During World War II, Whittard served as adviser on many local geological matters, including water supply and the use of underground quarries for wartime factories and storage. Later he advised on the siting of the Severn Bridge and of the nuclear power station at Berkeley, in Gloucestershire. Throughout this time he was an active fellow of the Geological Society of London and a member of the Geologists Association. Locally, he had joined the Bristol Naturalists Society in 1938 and was president from 1938 to 1940 and from 1952 to 1953.
Whittard of necessity devoted much time to the administration, growth, and rehousing of his department, It became well known for its balance, esprit de corps, and well-being, as well as for its impressive research output. He was dean of the Faculty of Science during the period 1945 to 1948.
In 1955 Whittard took over from W. B. R. King of Cambridge the latter’s work on the geology of the English Channel, extending it to the Western Approaches. At Bristol he built up a small team to investigate the Cretaceous and Tertiary rocks and the marine superficial deposits between Britain and France, and to continue with some of the geophysical survey. This work was carried out from the research vessel Sarsia, owned by the Marine Biological Association at Plymouth, and involved two cruises per year for almost ten years. A program of heavy dredging and coring was supplemented by one of acoustic survey involving the Woods Hole research vessel Chain. Several major publications resulted directly from this work, and the involvement of a Bristol team in marine geological studies across th continental shelf adjacent to Britain has continued to this day. The results of these voyages have been incorporated into the British Geological Survey maps of the Channel area. Less than a year before he died, Whittard organized the International Symposium on Submarine Geology and Geophysics for the Colston Research Society that was held in Bristol.
In addition to his university work, Whittard served on the councils of the Geological Society, the Palaeontological Society, and the National Committees for Geology and for Geodesy and Geophysics. He was vice president of the Palaeontological Association in 1961 and 1962. He gained his London D.Sc. and was elected a fellow of the Royal Society in 1957. The award of the Murchison Medal of the Geological Society, in 1965, a year before his death, served as a substantial recognition of his services to the study of geology.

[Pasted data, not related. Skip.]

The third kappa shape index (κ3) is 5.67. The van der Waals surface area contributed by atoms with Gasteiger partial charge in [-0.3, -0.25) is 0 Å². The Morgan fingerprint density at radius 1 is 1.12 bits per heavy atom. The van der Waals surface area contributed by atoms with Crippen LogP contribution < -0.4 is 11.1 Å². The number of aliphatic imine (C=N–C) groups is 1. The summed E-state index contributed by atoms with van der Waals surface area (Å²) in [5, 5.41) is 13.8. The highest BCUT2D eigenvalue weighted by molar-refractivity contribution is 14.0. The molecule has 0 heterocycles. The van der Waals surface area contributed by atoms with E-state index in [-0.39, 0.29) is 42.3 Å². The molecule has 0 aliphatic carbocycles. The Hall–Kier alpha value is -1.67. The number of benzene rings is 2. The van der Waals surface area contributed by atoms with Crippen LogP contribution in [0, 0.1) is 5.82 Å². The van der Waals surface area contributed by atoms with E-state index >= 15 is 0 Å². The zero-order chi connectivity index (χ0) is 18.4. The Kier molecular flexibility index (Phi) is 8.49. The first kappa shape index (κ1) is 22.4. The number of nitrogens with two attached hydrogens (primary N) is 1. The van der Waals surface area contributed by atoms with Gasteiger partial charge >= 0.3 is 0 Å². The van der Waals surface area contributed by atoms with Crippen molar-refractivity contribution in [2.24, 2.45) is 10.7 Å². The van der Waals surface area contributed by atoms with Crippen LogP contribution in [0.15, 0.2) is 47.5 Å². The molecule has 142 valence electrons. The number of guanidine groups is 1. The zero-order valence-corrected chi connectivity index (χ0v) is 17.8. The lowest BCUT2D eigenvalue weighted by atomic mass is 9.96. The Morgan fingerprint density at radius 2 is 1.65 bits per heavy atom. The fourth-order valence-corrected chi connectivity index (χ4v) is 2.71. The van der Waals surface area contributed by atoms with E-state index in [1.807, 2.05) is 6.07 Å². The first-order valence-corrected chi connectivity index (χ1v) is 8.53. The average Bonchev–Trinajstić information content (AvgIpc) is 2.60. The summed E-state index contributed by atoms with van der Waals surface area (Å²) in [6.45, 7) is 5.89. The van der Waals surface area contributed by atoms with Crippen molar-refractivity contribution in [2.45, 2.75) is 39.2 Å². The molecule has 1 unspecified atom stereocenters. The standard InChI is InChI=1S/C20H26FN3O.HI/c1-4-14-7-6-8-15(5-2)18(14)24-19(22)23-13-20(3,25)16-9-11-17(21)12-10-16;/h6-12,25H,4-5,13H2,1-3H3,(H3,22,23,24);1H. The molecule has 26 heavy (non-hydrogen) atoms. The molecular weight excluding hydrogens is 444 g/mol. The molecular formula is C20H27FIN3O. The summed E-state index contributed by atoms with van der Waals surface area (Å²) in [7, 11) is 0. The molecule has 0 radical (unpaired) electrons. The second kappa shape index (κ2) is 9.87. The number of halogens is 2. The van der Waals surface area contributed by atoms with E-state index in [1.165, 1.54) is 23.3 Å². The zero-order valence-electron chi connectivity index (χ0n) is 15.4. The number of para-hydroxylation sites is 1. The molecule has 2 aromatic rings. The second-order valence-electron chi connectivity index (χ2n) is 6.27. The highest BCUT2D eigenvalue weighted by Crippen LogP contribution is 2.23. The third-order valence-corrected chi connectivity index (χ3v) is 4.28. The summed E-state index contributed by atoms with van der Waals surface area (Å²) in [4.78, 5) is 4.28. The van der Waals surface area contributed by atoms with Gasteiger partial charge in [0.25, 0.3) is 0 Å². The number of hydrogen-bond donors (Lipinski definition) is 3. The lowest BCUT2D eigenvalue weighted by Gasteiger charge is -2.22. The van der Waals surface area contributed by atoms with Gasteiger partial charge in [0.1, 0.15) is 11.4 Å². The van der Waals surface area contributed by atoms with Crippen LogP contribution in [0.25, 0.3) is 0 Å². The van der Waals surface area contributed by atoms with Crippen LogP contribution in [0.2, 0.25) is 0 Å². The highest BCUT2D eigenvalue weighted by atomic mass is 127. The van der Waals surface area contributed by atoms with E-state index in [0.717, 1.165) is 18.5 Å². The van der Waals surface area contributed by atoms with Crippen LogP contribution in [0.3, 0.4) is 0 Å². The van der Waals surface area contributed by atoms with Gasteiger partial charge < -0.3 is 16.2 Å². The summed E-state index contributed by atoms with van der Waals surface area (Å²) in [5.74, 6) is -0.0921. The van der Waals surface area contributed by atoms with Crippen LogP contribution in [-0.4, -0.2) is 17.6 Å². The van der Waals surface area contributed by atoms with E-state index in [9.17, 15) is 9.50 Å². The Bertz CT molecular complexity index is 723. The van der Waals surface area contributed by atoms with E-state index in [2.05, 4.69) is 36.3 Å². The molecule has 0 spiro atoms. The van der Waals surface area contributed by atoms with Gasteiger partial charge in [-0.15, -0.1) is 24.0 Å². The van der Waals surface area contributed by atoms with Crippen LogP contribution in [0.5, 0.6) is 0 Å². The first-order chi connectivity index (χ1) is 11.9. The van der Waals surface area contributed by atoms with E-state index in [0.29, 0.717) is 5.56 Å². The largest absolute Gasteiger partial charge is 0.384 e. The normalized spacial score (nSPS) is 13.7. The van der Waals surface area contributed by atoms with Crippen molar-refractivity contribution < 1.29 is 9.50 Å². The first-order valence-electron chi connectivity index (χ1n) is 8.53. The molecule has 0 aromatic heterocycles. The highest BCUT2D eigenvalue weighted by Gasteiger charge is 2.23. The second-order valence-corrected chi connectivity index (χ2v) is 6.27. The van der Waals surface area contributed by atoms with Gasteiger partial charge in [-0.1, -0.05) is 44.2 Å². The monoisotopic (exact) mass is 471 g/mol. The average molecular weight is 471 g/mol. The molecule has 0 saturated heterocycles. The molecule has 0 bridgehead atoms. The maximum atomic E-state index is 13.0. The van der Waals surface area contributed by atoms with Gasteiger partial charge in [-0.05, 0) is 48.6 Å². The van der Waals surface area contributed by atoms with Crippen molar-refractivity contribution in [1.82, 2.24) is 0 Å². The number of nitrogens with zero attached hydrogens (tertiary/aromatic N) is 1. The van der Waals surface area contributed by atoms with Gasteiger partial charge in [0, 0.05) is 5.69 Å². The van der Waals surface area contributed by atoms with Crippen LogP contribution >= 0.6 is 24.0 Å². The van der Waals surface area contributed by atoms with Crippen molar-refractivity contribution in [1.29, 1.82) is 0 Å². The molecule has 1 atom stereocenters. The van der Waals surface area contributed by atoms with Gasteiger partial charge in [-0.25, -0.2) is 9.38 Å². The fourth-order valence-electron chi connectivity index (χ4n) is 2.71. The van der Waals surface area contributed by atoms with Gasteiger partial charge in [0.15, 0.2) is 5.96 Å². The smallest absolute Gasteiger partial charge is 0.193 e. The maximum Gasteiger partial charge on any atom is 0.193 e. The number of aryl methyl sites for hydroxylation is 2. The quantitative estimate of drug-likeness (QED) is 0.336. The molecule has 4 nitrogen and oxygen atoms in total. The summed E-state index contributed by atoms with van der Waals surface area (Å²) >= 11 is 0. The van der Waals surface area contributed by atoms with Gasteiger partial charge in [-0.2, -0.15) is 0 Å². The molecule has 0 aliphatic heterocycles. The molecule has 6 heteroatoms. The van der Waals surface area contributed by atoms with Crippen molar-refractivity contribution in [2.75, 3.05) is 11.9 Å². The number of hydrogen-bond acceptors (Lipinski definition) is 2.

As relaxation from his work, Whittard became an enthusiastic gardener and a skilled bookbinder, enjoyed music, and later took up watercolor painting. On a visit to Canada in 1965 he contracted a virus infection of his lungs that led to his death from heart failure early the following year.
I. Original Works. A complete bibliography of Whittard’s works is Bulman (see below). His more important works include “The Stratigraphy of the Valentina Rocks of Shropshire: The Main Outcrop”, in Quarterly Journal of the Geological Society of London, 83 (1928), 739–759; “The Geology of the Ordovician and Valentian Rocks of the Shelve Country, Shropshire”, in Proceedings of the Geological Association, 42 (1931), 322–339; “The Stratigraphy of the Valentian Rocks of Shropshire: The Longmynd Shelve and Breidden Outcrops”, in Quarterly Journal of the Geological Society of London, 88 (1932), 859–902; “A Geology of South Shropshire”, in Proceedings of the Geological Association, 63 (1952), 143–197; “The Ordovician Trilobites of the Shelve Inlier, West Shropshire”, Palaeontological Society Monograph, pts. I–VII (1955–1956), 1–306; “The Geology of the Western Approaches of the English Channel, I. Chalky Rocks from the Upper Reaches of the Continental Slope”, in Philosophical Transactions of the Royal Society of London, B245 (1962), 267–290, written with D. Curry. E. Martini, and A.J. Smith; “ The Geology of the Western Approaches of the English Channel. II. Geological Interpretation Aided by Boomer and Sparker Records”, ibid., B248 (1965), 315–351, written with D. Curry, J.B. Hersey, and E. Martini; and “The Geology of the Western Approaches of the English Channel. III. The Globigerina Silts and Associated Rocks”, in Colston Papers, 17 (1965), 239–261.
II. Secondary Literature. A memoir is O.M.B. Bulman, “Walter Frederick Whittard”, in Biographical Memoirs of Fellows of the Royal Society, 12 (1966), 531–542. See also Bernard E. Leake, “Whittard, Walter Frederick”, in Dictionary of National Biography, 1961–1970 (Oxford, 1981), 1073–1074.
D. L. Dineley